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. 2017;27(1):27-37.
doi: 10.3233/VES-170607.

Visual-vestibular Processing Deficits in Mild Traumatic Brain Injury

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Visual-vestibular Processing Deficits in Mild Traumatic Brain Injury

W G Wright et al. J Vestib Res. .

Abstract

Background: The search for reliable and valid signs and symptoms of mild traumatic brain injury (mTBI), commonly synonymous with concussion, has lead to a growing body of evidence that individuals with long-lasting, unremitting impairments often experience visual and vestibular symptoms, such as dizziness, postural and gait disturbances.

Objective: Investigate the role of visual-vestibular processing deficits following concussion.

Methods: A number of clinically accepted vestibular, oculomotor, and balance assessments as well as a novel virtual reality (VR)-based balance assessment device were used to assess adults with post-acute concussion (n = 14) in comparison to a healthy age-matched cohort (n = 58).

Results: Significant between-group differences were found with the VR-based balance device (p = 0.001), with dynamic visual motion emerging as the most discriminating balance condition. The symptom reports collected after performing the oculomotor and vestibular tests: rapid alternating horizontal eye saccades, optokinetic stimulation, and gaze stabilization, were all sensitive to health status (p < 0.05), despite the absence of oculomotor abnormalities being observed, except for near-point convergence. The BESS, King-Devick, and Dynamic Visual Acuity tests did not detect between-group differences.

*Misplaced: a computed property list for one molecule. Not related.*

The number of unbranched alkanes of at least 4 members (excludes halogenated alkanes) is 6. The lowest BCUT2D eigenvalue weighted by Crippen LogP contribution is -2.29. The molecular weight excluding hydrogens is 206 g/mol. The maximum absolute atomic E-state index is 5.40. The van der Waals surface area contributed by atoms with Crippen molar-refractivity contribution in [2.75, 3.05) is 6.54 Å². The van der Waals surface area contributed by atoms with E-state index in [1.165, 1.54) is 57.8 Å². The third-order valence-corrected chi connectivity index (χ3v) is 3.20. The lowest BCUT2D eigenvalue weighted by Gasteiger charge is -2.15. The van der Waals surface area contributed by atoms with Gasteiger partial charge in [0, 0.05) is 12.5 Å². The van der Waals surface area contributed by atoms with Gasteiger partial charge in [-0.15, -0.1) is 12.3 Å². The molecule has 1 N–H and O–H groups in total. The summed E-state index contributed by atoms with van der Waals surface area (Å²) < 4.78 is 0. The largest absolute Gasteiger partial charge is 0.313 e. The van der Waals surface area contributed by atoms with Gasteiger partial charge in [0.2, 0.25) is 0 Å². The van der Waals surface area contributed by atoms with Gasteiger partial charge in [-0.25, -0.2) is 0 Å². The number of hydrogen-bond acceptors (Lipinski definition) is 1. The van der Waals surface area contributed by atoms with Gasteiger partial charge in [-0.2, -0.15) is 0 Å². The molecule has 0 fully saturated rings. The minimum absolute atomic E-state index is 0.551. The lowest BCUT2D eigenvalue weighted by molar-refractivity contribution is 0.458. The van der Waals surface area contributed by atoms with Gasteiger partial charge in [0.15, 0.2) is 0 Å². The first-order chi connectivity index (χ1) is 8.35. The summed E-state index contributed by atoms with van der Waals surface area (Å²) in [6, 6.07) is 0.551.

Conclusion: Postural and visual-vestibular tasks most closely linked to spatial and self-motion perception had the greatest discriminatory outcomes. The current findings suggest that mesencephalic and parieto-occipital centers and pathways may be involved in concussion.

Keywords: Key words: Concussion; near point convergence; optokinetic stimulation; posture; virtual reality.

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